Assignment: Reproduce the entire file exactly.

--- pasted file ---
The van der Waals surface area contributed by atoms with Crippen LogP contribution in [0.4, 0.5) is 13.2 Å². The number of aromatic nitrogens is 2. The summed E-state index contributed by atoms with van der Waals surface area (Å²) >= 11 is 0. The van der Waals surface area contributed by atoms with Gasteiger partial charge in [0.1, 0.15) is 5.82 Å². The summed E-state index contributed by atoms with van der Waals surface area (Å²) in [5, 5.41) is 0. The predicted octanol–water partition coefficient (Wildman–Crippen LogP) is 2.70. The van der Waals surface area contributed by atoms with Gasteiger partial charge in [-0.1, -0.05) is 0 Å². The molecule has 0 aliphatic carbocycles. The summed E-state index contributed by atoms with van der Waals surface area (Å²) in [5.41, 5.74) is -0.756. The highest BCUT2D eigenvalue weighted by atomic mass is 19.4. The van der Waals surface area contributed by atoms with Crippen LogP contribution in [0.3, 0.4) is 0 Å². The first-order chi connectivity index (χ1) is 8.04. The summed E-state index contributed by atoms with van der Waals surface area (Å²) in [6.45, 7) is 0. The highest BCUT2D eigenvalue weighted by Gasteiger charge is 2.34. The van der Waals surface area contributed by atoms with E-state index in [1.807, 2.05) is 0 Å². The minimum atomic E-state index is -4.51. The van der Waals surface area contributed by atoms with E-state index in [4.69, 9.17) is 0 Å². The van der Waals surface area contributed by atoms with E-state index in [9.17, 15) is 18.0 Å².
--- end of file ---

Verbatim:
The van der Waals surface area contributed by atoms with Crippen LogP contribution in [0.4, 0.5) is 13.2 Å². The number of aromatic nitrogens is 2. The summed E-state index contributed by atoms with van der Waals surface area (Å²) >= 11 is 0. The van der Waals surface area contributed by atoms with Gasteiger partial charge in [0.1, 0.15) is 5.82 Å². The summed E-state index contributed by atoms with van der Waals surface area (Å²) in [5, 5.41) is 0. The predicted octanol–water partition coefficient (Wildman–Crippen LogP) is 2.70. The van der Waals surface area contributed by atoms with Gasteiger partial charge in [-0.1, -0.05) is 0 Å². The molecule has 0 aliphatic carbocycles. The summed E-state index contributed by atoms with van der Waals surface area (Å²) in [5.41, 5.74) is -0.756. The highest BCUT2D eigenvalue weighted by atomic mass is 19.4. The van der Waals surface area contributed by atoms with Crippen LogP contribution in [0.3, 0.4) is 0 Å². The first-order chi connectivity index (χ1) is 8.04. The summed E-state index contributed by atoms with van der Waals surface area (Å²) in [6.45, 7) is 0. The highest BCUT2D eigenvalue weighted by Gasteiger charge is 2.34. The van der Waals surface area contributed by atoms with E-state index in [1.807, 2.05) is 0 Å². The minimum atomic E-state index is -4.51. The van der Waals surface area contributed by atoms with E-state index in [4.69, 9.17) is 0 Å². The van der Waals surface area contributed by atoms with E-state index in [9.17, 15) is 18.0 Å².